What do I learn?
You will be following the AQA specification A – The Struggle for Identity in Modern Literature
First Year (AS)
• Unit 1: Exam – Skirrid Hill (poetry) by Owen Sheers and a question based on guided wide reading of poetry, prose and drama related to the key topic above.
• Unit 2: Coursework – The Woman Who Walked into Doors by Roddy Doyle (novel), Raisin In The Sun by Lorraine Hansberry and Look Back in Anger by John Osborne (drama)
Second year (A2)
• Unit 3: Exam – two questions involving unprepared extracts and wider reading on the theme of Love Through The Ages
• Unit 4: coursework – extended essay, comparing three texts, including a Shakespeare play.
You learn in a variety of ways, typically through discussion, group work, independent study, traditional essays, reading and research tasks. There is a balance between challenge and support. You play an active part in your learning and there is a strong focus on your individual learning needs.
Classes take place over four days a week between 9am and 5pm. We expect our students to be fully committed to their studies and attend all timetabled sessions. In addition, you have the opportunity to attend trips and visits according to the needs of individual subjects. There are many enrichment opportunities, enabling you to extend your learning beyond the bounds of your chosen subjects.
Formal assessment is through examinations. The examination periods are in May and June. A range of regular assignments, essays and class based assessments also help you to develop your study skills for the next educational step. Individual learning targets are set each term and you receive regular feedback on your progress in meeting these targets.
What do I gain?
“English Literature is a great course. The teachers are very encouraging and make sure you achieve your potential.” (Tom T)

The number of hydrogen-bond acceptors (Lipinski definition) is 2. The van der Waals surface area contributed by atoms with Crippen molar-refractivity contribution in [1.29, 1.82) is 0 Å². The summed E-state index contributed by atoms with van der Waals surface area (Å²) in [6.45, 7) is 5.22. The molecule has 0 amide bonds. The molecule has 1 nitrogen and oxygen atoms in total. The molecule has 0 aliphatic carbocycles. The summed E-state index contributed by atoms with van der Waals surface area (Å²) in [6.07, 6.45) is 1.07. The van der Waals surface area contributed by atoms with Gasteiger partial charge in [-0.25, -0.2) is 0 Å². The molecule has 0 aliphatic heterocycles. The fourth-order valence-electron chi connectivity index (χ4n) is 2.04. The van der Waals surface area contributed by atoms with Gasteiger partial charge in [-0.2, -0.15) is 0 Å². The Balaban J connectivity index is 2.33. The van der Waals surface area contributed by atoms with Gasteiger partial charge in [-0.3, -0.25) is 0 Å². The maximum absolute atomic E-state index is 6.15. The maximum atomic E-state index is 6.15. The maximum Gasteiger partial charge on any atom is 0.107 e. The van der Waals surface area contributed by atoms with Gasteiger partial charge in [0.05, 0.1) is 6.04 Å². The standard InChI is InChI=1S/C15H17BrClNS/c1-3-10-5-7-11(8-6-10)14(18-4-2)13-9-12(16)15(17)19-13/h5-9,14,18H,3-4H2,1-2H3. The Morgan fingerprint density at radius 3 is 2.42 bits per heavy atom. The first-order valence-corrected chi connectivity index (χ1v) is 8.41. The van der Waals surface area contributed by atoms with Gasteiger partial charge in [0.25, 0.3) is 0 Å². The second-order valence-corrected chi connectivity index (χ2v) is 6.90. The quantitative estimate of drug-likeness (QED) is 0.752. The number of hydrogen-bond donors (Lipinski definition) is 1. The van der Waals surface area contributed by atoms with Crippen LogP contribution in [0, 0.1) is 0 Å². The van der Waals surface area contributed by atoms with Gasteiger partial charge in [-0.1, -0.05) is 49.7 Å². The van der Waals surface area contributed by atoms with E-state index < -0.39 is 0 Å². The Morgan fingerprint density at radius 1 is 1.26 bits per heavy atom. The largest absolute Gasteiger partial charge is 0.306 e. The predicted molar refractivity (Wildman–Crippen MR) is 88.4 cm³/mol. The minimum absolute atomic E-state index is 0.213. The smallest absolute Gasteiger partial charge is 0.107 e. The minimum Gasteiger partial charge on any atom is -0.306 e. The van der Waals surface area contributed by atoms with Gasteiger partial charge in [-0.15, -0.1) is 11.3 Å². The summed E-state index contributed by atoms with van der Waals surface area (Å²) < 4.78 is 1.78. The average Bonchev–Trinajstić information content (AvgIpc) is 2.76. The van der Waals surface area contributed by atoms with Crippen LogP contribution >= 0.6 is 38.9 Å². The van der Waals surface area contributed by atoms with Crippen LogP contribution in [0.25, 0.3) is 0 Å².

You develop the skills necessary for further academic study, such as strong report writing, essay writing and study skills, including presentation skills.
You also improve the wider skills vital for success in further study or employment, including self-confidence, speaking in front of others, working with others, taking responsibility and managing your time. By the end of the course you benefit from individual support, including clear advice about higher education and careers.
What do I need?
All A-level students must have six C grades in academic subjects at GCSE, including English and maths, at grade 5 but excluding PE, Dance, IT i.e. subjects with a large practical component.
GCSE English Language AND GCSE English Literature at grade 5.
What do I gain?
With three A-levels the possibilities are endless. You can progress to higher education to study a variety of different subjects at degree level. A-levels also offer a high standard of education which many employers require as part of their entry criteria onto training programmes.
An A-level in English Literature allows you access to university to study a broad range of humanities subjects since the analytical and conceptual skills that you will acquire are transferable. English is a subject that is valued by universities.